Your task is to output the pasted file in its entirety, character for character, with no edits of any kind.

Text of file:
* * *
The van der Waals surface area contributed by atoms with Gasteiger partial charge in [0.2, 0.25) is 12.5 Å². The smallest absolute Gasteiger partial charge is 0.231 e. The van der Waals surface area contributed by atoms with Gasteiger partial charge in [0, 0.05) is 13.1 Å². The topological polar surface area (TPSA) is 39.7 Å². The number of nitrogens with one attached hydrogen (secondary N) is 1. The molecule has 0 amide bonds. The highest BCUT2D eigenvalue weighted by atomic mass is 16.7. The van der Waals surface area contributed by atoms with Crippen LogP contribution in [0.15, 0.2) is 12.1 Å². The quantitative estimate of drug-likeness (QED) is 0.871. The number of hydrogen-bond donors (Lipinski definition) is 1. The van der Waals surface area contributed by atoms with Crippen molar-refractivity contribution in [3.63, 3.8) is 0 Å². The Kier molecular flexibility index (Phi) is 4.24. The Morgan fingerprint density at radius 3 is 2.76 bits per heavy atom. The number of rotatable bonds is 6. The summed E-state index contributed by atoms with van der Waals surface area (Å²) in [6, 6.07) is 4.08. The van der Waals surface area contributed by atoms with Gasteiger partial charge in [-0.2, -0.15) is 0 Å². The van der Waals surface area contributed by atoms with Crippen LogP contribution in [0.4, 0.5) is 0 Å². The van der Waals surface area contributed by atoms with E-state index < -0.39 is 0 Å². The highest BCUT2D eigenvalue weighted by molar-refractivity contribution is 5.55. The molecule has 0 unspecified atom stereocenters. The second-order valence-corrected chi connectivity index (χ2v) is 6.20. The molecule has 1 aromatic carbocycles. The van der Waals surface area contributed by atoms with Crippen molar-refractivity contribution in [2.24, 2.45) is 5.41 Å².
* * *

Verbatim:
The van der Waals surface area contributed by atoms with Gasteiger partial charge in [0.2, 0.25) is 12.5 Å². The smallest absolute Gasteiger partial charge is 0.231 e. The van der Waals surface area contributed by atoms with Gasteiger partial charge in [0, 0.05) is 13.1 Å². The topological polar surface area (TPSA) is 39.7 Å². The number of nitrogens with one attached hydrogen (secondary N) is 1. The molecule has 0 amide bonds. The highest BCUT2D eigenvalue weighted by atomic mass is 16.7. The van der Waals surface area contributed by atoms with Crippen LogP contribution in [0.15, 0.2) is 12.1 Å². The quantitative estimate of drug-likeness (QED) is 0.871. The number of hydrogen-bond donors (Lipinski definition) is 1. The van der Waals surface area contributed by atoms with Crippen molar-refractivity contribution in [3.63, 3.8) is 0 Å². The Kier molecular flexibility index (Phi) is 4.24. The Morgan fingerprint density at radius 3 is 2.76 bits per heavy atom. The number of rotatable bonds is 6. The summed E-state index contributed by atoms with van der Waals surface area (Å²) in [6, 6.07) is 4.08. The van der Waals surface area contributed by atoms with Gasteiger partial charge in [-0.2, -0.15) is 0 Å². The van der Waals surface area contributed by atoms with Crippen LogP contribution in [0.4, 0.5) is 0 Å². The van der Waals surface area contributed by atoms with E-state index < -0.39 is 0 Å². The highest BCUT2D eigenvalue weighted by molar-refractivity contribution is 5.55. The molecule has 0 unspecified atom stereocenters. The second-order valence-corrected chi connectivity index (χ2v) is 6.20. The molecule has 1 aromatic carbocycles. The van der Waals surface area contributed by atoms with Crippen molar-refractivity contribution in [2.24, 2.45) is 5.41 Å².